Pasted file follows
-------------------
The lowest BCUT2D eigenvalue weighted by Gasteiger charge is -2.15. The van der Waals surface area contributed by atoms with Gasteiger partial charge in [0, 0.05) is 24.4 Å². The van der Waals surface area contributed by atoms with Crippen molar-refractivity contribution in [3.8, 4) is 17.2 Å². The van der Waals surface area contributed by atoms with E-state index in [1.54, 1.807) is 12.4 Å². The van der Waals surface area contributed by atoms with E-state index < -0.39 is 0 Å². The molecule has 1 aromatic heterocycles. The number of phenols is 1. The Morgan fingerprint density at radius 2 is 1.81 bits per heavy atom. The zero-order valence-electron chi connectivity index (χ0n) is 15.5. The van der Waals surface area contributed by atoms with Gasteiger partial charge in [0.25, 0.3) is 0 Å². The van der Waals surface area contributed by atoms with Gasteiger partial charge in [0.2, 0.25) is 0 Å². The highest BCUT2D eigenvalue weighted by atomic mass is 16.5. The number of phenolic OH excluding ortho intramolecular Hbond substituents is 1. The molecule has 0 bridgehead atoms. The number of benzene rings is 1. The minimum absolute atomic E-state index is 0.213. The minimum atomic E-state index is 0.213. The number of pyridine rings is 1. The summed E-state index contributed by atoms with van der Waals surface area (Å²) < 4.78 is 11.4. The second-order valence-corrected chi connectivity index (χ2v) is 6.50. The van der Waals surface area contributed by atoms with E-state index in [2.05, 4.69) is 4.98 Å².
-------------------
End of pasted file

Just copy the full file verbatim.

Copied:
The lowest BCUT2D eigenvalue weighted by Gasteiger charge is -2.15. The van der Waals surface area contributed by atoms with Gasteiger partial charge in [0, 0.05) is 24.4 Å². The van der Waals surface area contributed by atoms with Crippen molar-refractivity contribution in [3.8, 4) is 17.2 Å². The van der Waals surface area contributed by atoms with E-state index in [1.54, 1.807) is 12.4 Å². The van der Waals surface area contributed by atoms with E-state index < -0.39 is 0 Å². The molecule has 1 aromatic heterocycles. The number of phenols is 1. The Morgan fingerprint density at radius 2 is 1.81 bits per heavy atom. The zero-order valence-electron chi connectivity index (χ0n) is 15.5. The van der Waals surface area contributed by atoms with Gasteiger partial charge in [0.25, 0.3) is 0 Å². The van der Waals surface area contributed by atoms with Gasteiger partial charge in [0.2, 0.25) is 0 Å². The highest BCUT2D eigenvalue weighted by atomic mass is 16.5. The number of phenolic OH excluding ortho intramolecular Hbond substituents is 1. The molecule has 0 bridgehead atoms. The number of benzene rings is 1. The minimum absolute atomic E-state index is 0.213. The minimum atomic E-state index is 0.213. The number of pyridine rings is 1. The summed E-state index contributed by atoms with van der Waals surface area (Å²) < 4.78 is 11.4. The second-order valence-corrected chi connectivity index (χ2v) is 6.50. The van der Waals surface area contributed by atoms with E-state index in [2.05, 4.69) is 4.98 Å².